The 2020 Leadville/Lake County Heritage Guide,“The Women of Leadville,” is here at last!

The publication honors the women who lived and worked in Cloud City in the centuries before us.

Take Nellie Davis, who ran the Herald Democrat at age 22, or Sarah Ray, who cooked enough meals and washed enough laundry to build her own storefront on Harrison Avenue.

Then there’s Red Stockings, who was said to have amassed a fortune of over $100,000 from relations with Leadville’s miners and businessmen, and Laura Evans, who rode on horseback through a miner’s strike with $27,000 in cash under her dress.

Look at Molly Brown, who ran for the United States Senate before women gained the right to vote, or Marion Crispelle, who served as the superintendent of Lake County’s schools in the early 20th century.

Then there are the creatives, women like Margaret Clyde Robertson, who served as Colorado’s poet laureate, and Mary Hallock Foote, who wrote from a cabin in Twin Lakes.

Or take pious types, like Sister Francis Xavier and Apollonia Rohr, whose early presence in California Gulch would one day lead to the construction of St. Vincent Hospital.

Each of these women’s stories are featured within the pages of the Heritage Guide. Happy reading!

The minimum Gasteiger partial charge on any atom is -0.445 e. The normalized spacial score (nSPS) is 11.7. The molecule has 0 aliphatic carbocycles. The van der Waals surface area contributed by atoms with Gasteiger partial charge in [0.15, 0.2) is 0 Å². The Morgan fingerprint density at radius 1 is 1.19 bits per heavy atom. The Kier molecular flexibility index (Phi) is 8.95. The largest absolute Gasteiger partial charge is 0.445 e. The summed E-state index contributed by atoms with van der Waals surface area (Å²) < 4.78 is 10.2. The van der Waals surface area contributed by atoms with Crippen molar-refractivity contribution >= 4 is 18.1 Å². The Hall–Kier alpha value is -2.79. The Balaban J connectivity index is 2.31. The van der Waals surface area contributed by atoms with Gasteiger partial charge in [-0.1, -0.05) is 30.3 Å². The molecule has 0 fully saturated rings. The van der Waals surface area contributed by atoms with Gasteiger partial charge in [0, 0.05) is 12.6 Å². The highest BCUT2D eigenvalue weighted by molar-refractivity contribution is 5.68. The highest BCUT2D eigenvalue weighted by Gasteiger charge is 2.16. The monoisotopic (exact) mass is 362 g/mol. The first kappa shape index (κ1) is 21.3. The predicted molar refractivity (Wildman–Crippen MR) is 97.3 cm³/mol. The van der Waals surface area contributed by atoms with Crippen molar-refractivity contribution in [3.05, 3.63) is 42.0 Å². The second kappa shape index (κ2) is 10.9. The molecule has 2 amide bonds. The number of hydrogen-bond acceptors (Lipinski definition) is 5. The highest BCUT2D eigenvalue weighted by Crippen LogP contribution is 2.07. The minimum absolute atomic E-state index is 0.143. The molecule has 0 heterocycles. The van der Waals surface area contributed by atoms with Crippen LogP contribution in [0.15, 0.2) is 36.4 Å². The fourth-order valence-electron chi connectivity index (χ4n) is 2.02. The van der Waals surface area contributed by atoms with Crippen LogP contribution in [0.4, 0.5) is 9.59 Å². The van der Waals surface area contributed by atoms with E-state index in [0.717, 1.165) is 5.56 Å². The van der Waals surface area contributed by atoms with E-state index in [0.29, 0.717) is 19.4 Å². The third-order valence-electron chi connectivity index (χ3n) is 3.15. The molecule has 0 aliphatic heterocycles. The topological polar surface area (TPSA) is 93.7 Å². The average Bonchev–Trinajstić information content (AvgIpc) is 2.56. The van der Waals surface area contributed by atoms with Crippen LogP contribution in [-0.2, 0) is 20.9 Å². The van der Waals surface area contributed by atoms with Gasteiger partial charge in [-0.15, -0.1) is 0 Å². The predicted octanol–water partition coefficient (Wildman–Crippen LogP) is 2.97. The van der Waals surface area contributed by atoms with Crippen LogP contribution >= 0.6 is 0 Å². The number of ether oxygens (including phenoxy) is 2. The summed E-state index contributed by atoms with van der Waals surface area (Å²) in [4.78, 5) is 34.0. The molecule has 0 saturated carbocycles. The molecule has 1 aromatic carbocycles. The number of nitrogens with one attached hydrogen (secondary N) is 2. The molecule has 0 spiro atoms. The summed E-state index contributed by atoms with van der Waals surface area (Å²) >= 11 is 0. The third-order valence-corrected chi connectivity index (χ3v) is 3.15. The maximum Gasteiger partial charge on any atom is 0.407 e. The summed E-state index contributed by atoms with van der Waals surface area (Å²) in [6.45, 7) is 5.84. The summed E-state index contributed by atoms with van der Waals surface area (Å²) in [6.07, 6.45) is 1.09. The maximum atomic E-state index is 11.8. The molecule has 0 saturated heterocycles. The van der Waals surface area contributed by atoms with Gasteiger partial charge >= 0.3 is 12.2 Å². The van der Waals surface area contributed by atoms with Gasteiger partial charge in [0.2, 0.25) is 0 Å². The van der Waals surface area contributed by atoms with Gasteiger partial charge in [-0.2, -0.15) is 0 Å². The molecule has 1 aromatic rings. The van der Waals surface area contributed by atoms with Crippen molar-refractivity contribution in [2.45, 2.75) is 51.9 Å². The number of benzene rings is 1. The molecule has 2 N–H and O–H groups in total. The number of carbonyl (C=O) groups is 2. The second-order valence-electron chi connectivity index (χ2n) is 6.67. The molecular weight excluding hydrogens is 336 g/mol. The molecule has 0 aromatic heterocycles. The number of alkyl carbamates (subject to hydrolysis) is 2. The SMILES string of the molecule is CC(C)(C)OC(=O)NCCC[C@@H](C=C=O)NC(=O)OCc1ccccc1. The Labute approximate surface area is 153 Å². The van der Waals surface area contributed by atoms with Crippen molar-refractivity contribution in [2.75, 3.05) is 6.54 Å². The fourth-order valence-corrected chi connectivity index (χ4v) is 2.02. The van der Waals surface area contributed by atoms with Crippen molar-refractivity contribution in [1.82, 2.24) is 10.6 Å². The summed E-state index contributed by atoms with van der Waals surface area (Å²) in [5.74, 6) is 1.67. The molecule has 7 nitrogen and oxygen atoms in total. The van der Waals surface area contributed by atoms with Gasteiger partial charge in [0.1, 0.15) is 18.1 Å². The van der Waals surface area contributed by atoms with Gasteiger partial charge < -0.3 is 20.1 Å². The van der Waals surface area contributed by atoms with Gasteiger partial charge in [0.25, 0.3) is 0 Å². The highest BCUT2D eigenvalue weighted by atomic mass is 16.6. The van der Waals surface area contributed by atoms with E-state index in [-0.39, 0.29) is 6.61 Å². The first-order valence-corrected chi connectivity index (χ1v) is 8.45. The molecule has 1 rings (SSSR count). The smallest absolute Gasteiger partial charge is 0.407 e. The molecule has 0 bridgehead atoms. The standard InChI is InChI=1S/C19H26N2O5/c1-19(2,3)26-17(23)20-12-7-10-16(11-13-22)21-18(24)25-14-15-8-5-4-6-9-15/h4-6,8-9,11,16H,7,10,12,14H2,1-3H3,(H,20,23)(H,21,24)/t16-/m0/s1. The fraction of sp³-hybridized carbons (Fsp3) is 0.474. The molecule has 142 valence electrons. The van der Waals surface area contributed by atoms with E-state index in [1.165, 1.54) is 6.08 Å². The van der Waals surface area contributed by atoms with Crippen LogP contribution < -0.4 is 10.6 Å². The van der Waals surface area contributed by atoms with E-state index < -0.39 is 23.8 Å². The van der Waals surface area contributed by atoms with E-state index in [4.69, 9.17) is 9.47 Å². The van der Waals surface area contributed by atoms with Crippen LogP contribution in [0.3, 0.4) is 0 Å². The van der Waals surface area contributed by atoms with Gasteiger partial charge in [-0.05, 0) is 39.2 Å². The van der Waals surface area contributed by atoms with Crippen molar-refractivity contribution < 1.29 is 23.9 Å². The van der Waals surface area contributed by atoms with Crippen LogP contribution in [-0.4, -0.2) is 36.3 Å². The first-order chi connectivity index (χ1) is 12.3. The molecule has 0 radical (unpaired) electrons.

On white // Black

In June, I wrote an editorial about The Associated Press’ (AP) decision to capitalize the words Black when used in a racial, ethnic or cultural sense and Indigenous when used in reference to original inhabitants of a place. AP’s style guide is the text that dictates all usage decisions for the Herald.

At that time, AP was unsure whether the institution would capitalize white to denote racial belonging.

Fast-forward a few months and AP has made the decision to keep white lowercase.

“White people generally do not share the same history and culture, or the experience of being discriminated against because of skin color,” John Daniszewski, AP’s vice president of standards, wrote of the decision. “In addition, AP is a global news organization and there is considerable disagreement, ambiguity and confusion about whom the term (white) includes in much of the world.”

AP’s decision was applauded by some and critiqued by others. Some argue that capitalizing Black and not white, is discriminatory against white people. Some contend that a lowercase “w” implies that white is the default race. And others worry about linguistic inconsistencies.

Major news organizations across the country are split on the matter. The National Association of Black Journalists, Fox and CNN all now capitalize white while AP, The New York Times and Columbia Journalism Review do not.

The Herald will adhere to AP’s decision, one which AP said it will review periodically.

Do you have an opinion on the capitalization of racial identifiers? Send us a letter — we’re interested to hear readers’ thoughts.

Rachel Woolworth

Herald Editor


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